An early but fortunately rare complication (5–10%) is the recurrence of the tracheoesophageal fistula (Bruch et al. 2010; Kovesi and Rubin 2004). It follows usually a significant anastomotic leak and/or juxtaposition of the esophageal and tracheal suture line, respectively. In larger fistulas, air bubbles are coming out of the drain. On the thoracic X-ray, a pneumothorax and a more or less extensive shadow can be recognized. Small fistulas are often diagnosed later when symptoms of coughing, chocking, and aspiration occur during feeding. A spontaneous closure cannot be expected. Early open surgical closure of the fistula is not easy due to the local inflammatory process and a reduced tissue quality. Additionally, either a large pleural flap from the mediastinum or a vascularized pericardial flap should be interposed between the trachea and the esophagus. Addition of fibrogen glue may also be helpful. Nevertheless, the surgical procedure is associated with a significant morbidity and failure rate (Lal and Oldham 2013). Thus, tracheoscopic strategies closing the fistula from the internal site have gained popularity. They are successful in small fistulas, but several endoscopic sessions are often necessary. The strategies consist of filling up the fistula either with synthetic tissue adhesives or fibrinogen. Since the adhesives easily glide into the esophagus due to the shortness of the fistula, additional destruction of the epithelial layer either with diathermia or laser, mechanical abrasion or sclerosants, and subsequent use of tissue glue is advised (Lal and Oldham 2013).

An anastomotic stricture is a common finding. The typical caliber difference of the esophageal segments shows in the esophagogram often a mild narrowing at the anastomosis. This finding is different from a true stenosis, and in most cases, oral feeding is tolerated without symptoms. Real stricture development might be a consequence of too many anastomotic sutures or anastomosis under tension, both impairing the local circulation or an anastomotic leak. Recurrent exposure to acidic reflux aggravates the stricture development (Parolini et al. 2013). A true cicatriceal stenosis (30 up to 57% after a long gap) does not improve spontaneously and causes earlier or later a significant feeding problem. Minimal stenosis can be treated successfully with one to three careful dilatations – to avoid esophageal rupture. In the first line, balloon dilatations as well as proton pump inhibitor therapy are needed. In refractory cases, intralesional steroid injections or local application of Mitomycin additionally to the dilatations may be helpful. Recently, covered esophageal stents are used but proper location, tolerance by the patient, and possible migration of the stent are typical problems (Lévesque et al. 2013).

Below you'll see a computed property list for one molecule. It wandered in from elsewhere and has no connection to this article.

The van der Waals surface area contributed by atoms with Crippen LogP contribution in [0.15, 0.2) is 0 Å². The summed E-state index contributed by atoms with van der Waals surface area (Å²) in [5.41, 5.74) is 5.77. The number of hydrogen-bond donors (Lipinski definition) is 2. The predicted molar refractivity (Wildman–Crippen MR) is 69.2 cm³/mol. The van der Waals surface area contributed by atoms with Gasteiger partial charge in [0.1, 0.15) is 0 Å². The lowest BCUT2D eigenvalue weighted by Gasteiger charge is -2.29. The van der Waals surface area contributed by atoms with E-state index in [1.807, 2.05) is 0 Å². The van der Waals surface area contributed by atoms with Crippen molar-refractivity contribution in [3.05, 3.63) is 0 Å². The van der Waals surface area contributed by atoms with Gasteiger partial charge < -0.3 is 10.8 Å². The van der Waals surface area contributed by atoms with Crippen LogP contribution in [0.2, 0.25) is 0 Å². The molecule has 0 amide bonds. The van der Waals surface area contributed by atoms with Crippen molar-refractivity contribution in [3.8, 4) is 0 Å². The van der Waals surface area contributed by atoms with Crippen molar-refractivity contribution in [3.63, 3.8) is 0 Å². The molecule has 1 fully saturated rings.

Late Complications

The most common late complication in nearly half of all patients with esophageal atresia is gastroesophageal reflux that may lead to chronic esophagitis and Barrett esophagus (Schneider et al. 2013, 2016; Tovar and Fragoso 2013). Severe reflux may cause feeding problems, vomiting, reduced weight gain or dystrophy, and/or due to night time aspiration recurrent respiratory tract infections. The causes of reflux are multifactorial and include developmental neuronal dysfunction in the lower esophagus, effects of the surgical mobilization of the lower pouch, and the vagal innervation as well as disturbance of the esophagogastric junction and the Hiss angle. Thus, reflux is very typical when the lower segment of the esophagus had to be pulled-up to be able to perform a primary anastomosis.

An additional complication is dysmotility . Propulsive peristalsis in the lower segment of the esophagus is disturbed or missing while peristalsis in the upper esophagus till the anastomosis is often normal (Fig. 8). Recent investigations showed a significant lower densitity of interstitial cells of Cajal in the esophagus (Midrio et al. 2010). In 80% of the patients, the dysmotility causes a prolonged clearance time of the refluxed material. In contrast to otherwise normal babies, there is no chance for spontaneous maturation of the disturbed esophageal function. Chronic exposure of the anastomosis to refluxed gastric acid is known as trigger of refractory stenosis at the anastomosis and chronic esophagitis. Whether initially proton pump inhibitor therapy is useful to prevent stricture is a matter of debate (Hagander et al. 2012). However, up to 50% of all patients with esophageal atresia need finally a fundoplication (Tovar and Fragoso 2013).
Fig. 8

Typical manometric result in a child after esophageal atresia repair: normal propulsive peristalsis in the upper esophagus but only weak and simultaneous contractions in the lower esophagus

Tracheomalacia is a common finding after esophageal atresia patients with lower fistula. The weak part of the trachea is in the region of the former fistula. It causes a typical barking cough and an inspiratory stridor, which is in most cases self-limiting after a few months. However, severe forms of tracheomalacia may lead to respiratory insufficiency, apneic spells, and to sudden infant death syndromes. In these cases, an aortopexy is the most often performed procedure, either by an open approach or by thoracoscopy with a more than 80% success rate (Torre et al. 2012). An alternative is the use of a metal stent to stabilize the trachea (Fig. 9). The stent is introduced endoscopically and the respiratory problems are normalized immediately. However, if the stent is not dilated sufficiently, recurrent granulation tissue is a typical complication due to the movements of the stent relative to the trachea. In contrast, if the stent is in a firm contact with the trachea, the mucosa tends to grow over and removal after the period of a few months may be difficult. Different types of stent are today available, but experience to use them is still small.